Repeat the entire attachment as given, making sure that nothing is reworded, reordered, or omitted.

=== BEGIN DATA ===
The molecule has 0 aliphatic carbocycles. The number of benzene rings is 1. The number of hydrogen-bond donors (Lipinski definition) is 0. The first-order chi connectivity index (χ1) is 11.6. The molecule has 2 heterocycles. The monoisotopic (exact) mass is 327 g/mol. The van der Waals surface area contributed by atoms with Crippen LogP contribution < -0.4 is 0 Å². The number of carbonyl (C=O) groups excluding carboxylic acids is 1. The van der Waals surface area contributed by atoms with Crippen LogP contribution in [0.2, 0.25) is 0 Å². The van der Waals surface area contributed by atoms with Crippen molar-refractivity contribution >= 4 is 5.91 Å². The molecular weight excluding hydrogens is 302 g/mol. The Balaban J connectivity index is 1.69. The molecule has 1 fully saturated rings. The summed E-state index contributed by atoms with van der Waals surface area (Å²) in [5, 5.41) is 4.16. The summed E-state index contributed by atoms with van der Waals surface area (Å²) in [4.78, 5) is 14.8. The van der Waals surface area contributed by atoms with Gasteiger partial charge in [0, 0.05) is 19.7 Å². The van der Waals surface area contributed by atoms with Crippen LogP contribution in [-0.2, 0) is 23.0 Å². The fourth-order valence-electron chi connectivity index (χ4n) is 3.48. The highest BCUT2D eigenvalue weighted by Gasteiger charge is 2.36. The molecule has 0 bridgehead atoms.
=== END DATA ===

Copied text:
The molecule has 0 aliphatic carbocycles. The number of benzene rings is 1. The number of hydrogen-bond donors (Lipinski definition) is 0. The first-order chi connectivity index (χ1) is 11.6. The molecule has 2 heterocycles. The monoisotopic (exact) mass is 327 g/mol. The van der Waals surface area contributed by atoms with Crippen LogP contribution < -0.4 is 0 Å². The number of carbonyl (C=O) groups excluding carboxylic acids is 1. The van der Waals surface area contributed by atoms with Crippen LogP contribution in [0.2, 0.25) is 0 Å². The van der Waals surface area contributed by atoms with Crippen molar-refractivity contribution >= 4 is 5.91 Å². The molecular weight excluding hydrogens is 302 g/mol. The Balaban J connectivity index is 1.69. The molecule has 1 fully saturated rings. The summed E-state index contributed by atoms with van der Waals surface area (Å²) in [5, 5.41) is 4.16. The summed E-state index contributed by atoms with van der Waals surface area (Å²) in [4.78, 5) is 14.8. The van der Waals surface area contributed by atoms with Gasteiger partial charge in [0, 0.05) is 19.7 Å². The van der Waals surface area contributed by atoms with Crippen LogP contribution in [-0.2, 0) is 23.0 Å². The fourth-order valence-electron chi connectivity index (χ4n) is 3.48. The highest BCUT2D eigenvalue weighted by Gasteiger charge is 2.36. The molecule has 0 bridgehead atoms.